I am certain that Frederic had articulated a different account of our first encounter and that, somewhere in that boundless space commanded by the dreams of machines, there are still people marvelling over his facility at orchestrating one-night stands. But we did not sleep together. Not that first night. Nor anytime during the evenings that followed, one after another, washed in the lipid-yellow glow of the college coffeehouse, a comedy of tepid conversations.
Let the records be clear: I did not tolerate him out of interest. I did so out of obligation. Duty. And, perhaps, if I am to be utterly honest, a grudging curiosity. Frederic’s fascination with Ulthar’s college bordered on grotesque. He would condemn its occult syllabus in one breath, and then author worshipful paens to our libraries in the next, reversing the order whenever whim struck him.
He did not believe any of it, of course. Not ostensibly, at least. Frederic chortled when I introduced him to Atal’s mummified remains, whose bones had been zoog-gnawed into a kind of symmetry. He laughed when we toured the temple, now a husk of itself, churning with hibernating shoggoths, unloved and uncared for in this secular decade. He was kind to the cats, at least, although he did lightly mock our generosity towards strays, convinced that overpopulation was a greater burden to the species than the judicious application of euthanasia.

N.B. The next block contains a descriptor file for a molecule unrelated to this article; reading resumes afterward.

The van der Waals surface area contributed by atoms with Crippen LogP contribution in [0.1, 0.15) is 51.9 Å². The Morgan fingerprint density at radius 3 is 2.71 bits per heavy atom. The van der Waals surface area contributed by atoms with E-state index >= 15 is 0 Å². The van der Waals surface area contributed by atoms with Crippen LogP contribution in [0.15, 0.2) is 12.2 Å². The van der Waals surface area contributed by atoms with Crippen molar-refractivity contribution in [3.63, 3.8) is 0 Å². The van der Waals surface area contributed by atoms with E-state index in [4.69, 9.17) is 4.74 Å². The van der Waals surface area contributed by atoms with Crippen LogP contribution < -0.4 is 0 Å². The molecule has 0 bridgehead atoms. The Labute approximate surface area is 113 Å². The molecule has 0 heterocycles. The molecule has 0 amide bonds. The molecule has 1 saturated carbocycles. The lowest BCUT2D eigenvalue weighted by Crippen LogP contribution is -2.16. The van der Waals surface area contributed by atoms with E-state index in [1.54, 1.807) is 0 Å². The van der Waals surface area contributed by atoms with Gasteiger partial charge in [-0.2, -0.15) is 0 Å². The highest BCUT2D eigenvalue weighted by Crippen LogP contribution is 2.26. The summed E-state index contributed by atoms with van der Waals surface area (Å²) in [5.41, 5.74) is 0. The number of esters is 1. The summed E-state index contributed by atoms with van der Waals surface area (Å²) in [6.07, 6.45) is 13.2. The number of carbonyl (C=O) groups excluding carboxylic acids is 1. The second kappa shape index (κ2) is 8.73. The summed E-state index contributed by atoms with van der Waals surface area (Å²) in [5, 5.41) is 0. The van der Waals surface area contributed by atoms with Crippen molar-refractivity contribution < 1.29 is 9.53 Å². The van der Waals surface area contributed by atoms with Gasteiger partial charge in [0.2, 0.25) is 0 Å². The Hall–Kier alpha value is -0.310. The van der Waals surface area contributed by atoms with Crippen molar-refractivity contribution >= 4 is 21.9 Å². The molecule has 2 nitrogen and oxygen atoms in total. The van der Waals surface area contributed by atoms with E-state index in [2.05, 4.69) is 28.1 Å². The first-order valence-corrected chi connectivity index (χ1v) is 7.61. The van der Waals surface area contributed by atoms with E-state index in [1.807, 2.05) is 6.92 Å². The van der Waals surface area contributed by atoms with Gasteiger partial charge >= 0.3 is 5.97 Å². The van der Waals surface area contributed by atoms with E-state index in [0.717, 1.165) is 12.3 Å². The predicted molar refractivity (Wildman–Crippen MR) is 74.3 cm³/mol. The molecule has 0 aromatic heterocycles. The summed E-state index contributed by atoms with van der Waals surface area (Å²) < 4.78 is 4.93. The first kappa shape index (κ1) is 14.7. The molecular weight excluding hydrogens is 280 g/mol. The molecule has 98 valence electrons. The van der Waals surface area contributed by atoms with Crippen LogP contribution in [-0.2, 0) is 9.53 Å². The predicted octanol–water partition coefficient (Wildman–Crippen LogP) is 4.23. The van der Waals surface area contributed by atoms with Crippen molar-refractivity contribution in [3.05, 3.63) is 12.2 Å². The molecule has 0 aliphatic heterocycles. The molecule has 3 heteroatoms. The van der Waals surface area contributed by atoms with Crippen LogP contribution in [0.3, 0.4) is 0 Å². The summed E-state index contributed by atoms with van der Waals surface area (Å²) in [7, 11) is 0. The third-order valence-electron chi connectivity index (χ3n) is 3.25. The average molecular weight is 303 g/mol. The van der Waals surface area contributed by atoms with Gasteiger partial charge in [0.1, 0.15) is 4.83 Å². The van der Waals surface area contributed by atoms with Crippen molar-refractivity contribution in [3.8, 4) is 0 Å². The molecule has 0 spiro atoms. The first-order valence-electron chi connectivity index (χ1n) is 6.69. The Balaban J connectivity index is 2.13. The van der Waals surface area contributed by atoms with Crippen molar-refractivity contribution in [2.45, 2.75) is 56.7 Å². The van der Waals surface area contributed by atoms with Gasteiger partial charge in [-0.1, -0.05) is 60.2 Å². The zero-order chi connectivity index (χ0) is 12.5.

“The gods are dead, Sigrid.”
It is midnight. It is always midnight when such proclamations are made. The cafe is an alcove of heat in the endlessness of the library, a triumvirate of narrow tables and a bar counter sparsely occupied by confections. I look up from my textbook and scrutinise Frederic’s features. He looks gaunt, as though the meat of him is receding into bone. “Which ones? The Elder Gods or that tortured Jesus of yours?”
“Not mine.” Frederic sniffs, indignant. “I don’t believe in that stuff. But, if you must know: all of them.”
“All of the gods?”
“Yes.” He gestures with a hand. Beyond the illumination of the oil lamps, the book shelves stretch like rows of tightly packed teeth. “They don’t exist.”
I sip my tea. It is silent save for the jangle of our cups, the hiss of moving pages. The waitress, a slip of a girl with salt-colored flesh, is nowhere to be seen. “Big words for a little man.”
The answering smile is feral. “You keep saying that, but you won’t let me prove just how big I am.”